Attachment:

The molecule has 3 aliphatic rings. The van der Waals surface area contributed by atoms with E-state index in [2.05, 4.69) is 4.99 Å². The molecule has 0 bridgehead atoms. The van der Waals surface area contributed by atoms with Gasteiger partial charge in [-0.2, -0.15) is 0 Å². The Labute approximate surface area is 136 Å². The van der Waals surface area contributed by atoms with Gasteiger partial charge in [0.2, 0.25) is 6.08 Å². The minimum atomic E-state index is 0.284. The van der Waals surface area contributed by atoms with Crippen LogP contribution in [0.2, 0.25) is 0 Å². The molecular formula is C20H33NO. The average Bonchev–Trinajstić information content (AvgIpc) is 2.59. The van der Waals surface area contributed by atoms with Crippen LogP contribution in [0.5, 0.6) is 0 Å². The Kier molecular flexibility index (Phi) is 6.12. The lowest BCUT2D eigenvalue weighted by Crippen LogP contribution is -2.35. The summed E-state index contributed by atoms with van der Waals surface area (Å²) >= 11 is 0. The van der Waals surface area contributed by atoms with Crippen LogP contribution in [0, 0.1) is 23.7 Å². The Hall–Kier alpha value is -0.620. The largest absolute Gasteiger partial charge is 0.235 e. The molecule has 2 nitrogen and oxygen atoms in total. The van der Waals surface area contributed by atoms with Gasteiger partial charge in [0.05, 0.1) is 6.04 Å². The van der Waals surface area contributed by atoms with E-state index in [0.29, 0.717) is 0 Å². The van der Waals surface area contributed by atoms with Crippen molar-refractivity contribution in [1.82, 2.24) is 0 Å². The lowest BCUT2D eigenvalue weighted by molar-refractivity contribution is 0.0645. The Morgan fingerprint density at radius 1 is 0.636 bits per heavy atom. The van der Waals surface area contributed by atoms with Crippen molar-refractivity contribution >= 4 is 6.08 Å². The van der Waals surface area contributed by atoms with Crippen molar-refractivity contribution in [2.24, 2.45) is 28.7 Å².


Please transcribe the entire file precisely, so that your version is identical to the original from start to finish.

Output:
The molecule has 3 aliphatic rings. The van der Waals surface area contributed by atoms with E-state index in [2.05, 4.69) is 4.99 Å². The molecule has 0 bridgehead atoms. The van der Waals surface area contributed by atoms with Gasteiger partial charge in [-0.2, -0.15) is 0 Å². The Labute approximate surface area is 136 Å². The van der Waals surface area contributed by atoms with Gasteiger partial charge in [0.2, 0.25) is 6.08 Å². The minimum atomic E-state index is 0.284. The van der Waals surface area contributed by atoms with Crippen LogP contribution in [0.2, 0.25) is 0 Å². The molecular formula is C20H33NO. The average Bonchev–Trinajstić information content (AvgIpc) is 2.59. The van der Waals surface area contributed by atoms with Crippen LogP contribution in [0.5, 0.6) is 0 Å². The Kier molecular flexibility index (Phi) is 6.12. The lowest BCUT2D eigenvalue weighted by Crippen LogP contribution is -2.35. The summed E-state index contributed by atoms with van der Waals surface area (Å²) >= 11 is 0. The van der Waals surface area contributed by atoms with Crippen LogP contribution in [0, 0.1) is 23.7 Å². The Hall–Kier alpha value is -0.620. The largest absolute Gasteiger partial charge is 0.235 e. The molecule has 2 nitrogen and oxygen atoms in total. The van der Waals surface area contributed by atoms with Gasteiger partial charge in [0.05, 0.1) is 6.04 Å². The van der Waals surface area contributed by atoms with E-state index in [0.29, 0.717) is 0 Å². The van der Waals surface area contributed by atoms with Crippen molar-refractivity contribution in [1.82, 2.24) is 0 Å². The lowest BCUT2D eigenvalue weighted by molar-refractivity contribution is 0.0645. The Morgan fingerprint density at radius 1 is 0.636 bits per heavy atom. The van der Waals surface area contributed by atoms with Crippen molar-refractivity contribution >= 4 is 6.08 Å². The van der Waals surface area contributed by atoms with Crippen molar-refractivity contribution in [2.24, 2.45) is 28.7 Å².